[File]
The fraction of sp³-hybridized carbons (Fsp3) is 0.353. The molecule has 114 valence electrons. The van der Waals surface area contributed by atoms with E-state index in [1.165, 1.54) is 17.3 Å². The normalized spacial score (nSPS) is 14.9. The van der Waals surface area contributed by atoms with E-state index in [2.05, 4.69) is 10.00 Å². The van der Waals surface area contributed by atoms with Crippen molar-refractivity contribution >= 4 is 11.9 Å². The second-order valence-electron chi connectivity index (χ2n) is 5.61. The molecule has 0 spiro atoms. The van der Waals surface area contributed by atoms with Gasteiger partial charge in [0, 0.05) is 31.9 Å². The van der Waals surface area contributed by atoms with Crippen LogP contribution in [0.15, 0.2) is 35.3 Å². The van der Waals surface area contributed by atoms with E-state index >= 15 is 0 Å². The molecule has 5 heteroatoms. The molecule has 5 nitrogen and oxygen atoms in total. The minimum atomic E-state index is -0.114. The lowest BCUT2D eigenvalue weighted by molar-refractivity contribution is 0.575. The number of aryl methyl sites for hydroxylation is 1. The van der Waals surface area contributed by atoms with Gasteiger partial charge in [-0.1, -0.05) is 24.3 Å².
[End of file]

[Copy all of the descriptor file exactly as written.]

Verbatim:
The fraction of sp³-hybridized carbons (Fsp3) is 0.353. The molecule has 114 valence electrons. The van der Waals surface area contributed by atoms with E-state index in [1.165, 1.54) is 17.3 Å². The normalized spacial score (nSPS) is 14.9. The van der Waals surface area contributed by atoms with E-state index in [2.05, 4.69) is 10.00 Å². The van der Waals surface area contributed by atoms with Crippen molar-refractivity contribution >= 4 is 11.9 Å². The second-order valence-electron chi connectivity index (χ2n) is 5.61. The molecule has 0 spiro atoms. The van der Waals surface area contributed by atoms with Gasteiger partial charge in [0, 0.05) is 31.9 Å². The van der Waals surface area contributed by atoms with Crippen LogP contribution in [0.15, 0.2) is 35.3 Å². The van der Waals surface area contributed by atoms with E-state index >= 15 is 0 Å². The molecule has 5 heteroatoms. The molecule has 5 nitrogen and oxygen atoms in total. The minimum atomic E-state index is -0.114. The lowest BCUT2D eigenvalue weighted by molar-refractivity contribution is 0.575. The number of aryl methyl sites for hydroxylation is 1. The van der Waals surface area contributed by atoms with Gasteiger partial charge in [-0.1, -0.05) is 24.3 Å².